Soon after the debut of the 2021 5 Series LCI facelift, BMW’s M division has applied a similar update for the 2021 M5 super sedan. In short, it brings in technology updates, styling tweaks, chassis refinements, and some simplified controls.
Like the updated 5 Series, the new M5 brings in an updated set of kidney grilles for the front end. These drop lower down into the front apron than before, and a single-piece gloss black trim surrounds the frames. Lower intakes are provided lower down, helping to give the stately sedan a more aggressive face but also aiding cooling and performance. A hexagonal intake resides in the middle and feeds the oil cooler while housing the radar sensor system.
Fresh L-shaped light tubes run through the updated headlights, and buyers can option up to the new BMW Individual Shadow Line lights for a dark-tinted theme for the BMW Laserlight system. An aluminium bonnet, front guards with special M gills, aero side mirrors, and carbon fibre roof continue as trademark elements of the M5. Around at the back are some new LED taillights incorporating the latest L-shape pattern, with a revised diffuser element lower down.
What sort of hardware changes has BMW made? Well, the 4.4-litre twin-turbo V8 carries through from before. In Australia only the M5 Competition variant will be offered, which produces a mammoth 460kW of power and 750Nm of torque (standard version continues overseas with 441kW). It can propel the sedan from 0-100km/h in a claimed 3.3 seconds, with 0-200km/h coming up in just 10.8 seconds.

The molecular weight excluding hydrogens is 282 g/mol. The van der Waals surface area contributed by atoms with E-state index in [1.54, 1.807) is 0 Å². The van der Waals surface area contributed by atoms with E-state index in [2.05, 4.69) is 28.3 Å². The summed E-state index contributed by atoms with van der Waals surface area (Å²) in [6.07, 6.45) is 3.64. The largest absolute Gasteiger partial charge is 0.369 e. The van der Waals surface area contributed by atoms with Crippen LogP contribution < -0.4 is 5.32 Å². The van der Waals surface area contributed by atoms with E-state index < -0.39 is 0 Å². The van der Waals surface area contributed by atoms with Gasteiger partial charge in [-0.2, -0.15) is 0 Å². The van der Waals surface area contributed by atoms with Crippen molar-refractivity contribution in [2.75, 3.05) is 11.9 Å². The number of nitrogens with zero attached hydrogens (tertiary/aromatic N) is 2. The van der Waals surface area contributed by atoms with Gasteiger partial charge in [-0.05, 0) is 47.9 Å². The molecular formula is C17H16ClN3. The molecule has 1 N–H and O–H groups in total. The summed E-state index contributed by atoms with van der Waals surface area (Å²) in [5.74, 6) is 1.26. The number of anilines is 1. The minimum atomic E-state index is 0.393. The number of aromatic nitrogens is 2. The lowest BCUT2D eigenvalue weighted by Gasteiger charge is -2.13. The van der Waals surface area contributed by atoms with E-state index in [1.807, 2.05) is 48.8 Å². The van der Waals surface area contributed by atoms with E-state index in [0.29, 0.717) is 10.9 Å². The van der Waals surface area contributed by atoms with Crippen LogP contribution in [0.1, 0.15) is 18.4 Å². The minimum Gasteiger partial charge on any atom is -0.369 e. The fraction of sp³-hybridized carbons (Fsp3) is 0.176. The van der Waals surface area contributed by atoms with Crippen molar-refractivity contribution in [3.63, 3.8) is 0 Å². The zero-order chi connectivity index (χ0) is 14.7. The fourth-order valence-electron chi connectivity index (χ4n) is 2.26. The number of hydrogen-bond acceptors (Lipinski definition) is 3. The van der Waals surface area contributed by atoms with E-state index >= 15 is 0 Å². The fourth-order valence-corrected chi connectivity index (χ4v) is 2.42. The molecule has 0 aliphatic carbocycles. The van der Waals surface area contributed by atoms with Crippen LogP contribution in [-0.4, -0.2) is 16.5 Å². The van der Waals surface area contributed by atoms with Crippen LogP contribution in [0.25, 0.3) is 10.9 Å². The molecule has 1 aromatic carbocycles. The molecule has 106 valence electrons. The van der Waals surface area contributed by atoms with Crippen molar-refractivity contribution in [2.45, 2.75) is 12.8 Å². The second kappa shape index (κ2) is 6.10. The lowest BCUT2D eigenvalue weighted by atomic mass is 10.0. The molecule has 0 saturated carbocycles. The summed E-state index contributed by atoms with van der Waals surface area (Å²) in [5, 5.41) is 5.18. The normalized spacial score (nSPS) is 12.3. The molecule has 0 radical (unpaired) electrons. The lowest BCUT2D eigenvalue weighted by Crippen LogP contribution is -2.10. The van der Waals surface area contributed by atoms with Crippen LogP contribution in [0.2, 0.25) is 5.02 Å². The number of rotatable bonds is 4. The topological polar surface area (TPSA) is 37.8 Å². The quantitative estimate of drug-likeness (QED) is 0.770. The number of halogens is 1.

The switchable 2WD/4WD drive system remains, using M xDrive technology and an Active M Differential. Drivers can toggle between various driving modes, including Comfort, Sport, Sport+, and DSC Sport. Grip comes from 20-inch forged alloy wheels wearing 275/35 tyres on the front and 285/35 on the back, in the case of the Competition variant.
New for 2021 is a retuned suspension setup, with new dampers taken from the M8 Competition, a 7mm drop in ride height, and fine-tuning of the springs to provide extra comfort when needed, while also improving handling during performance driving. In Australia the M5 Competition comes with M Compound brakes as standard to ensure excellent stopping power.
Inside, the new model features a 12.3-inch high-definition media interface running the latest 7.0 operating software, while two new buttons are introduced for the centre console that provide easy access to settings and display details for the instrument cluster and head-up display. There’s also a new M Mode button so the driver can select between Road and Sport settings. The Sport setting can be configured by the driver, while the Road setting ensure all safety systems are activated.
BMW Australia confirms the 2021 M5 Competition will go on sale locally in October. It will be the only variant available – no non-Competition version. Prices and final specs will be announced closer to launch.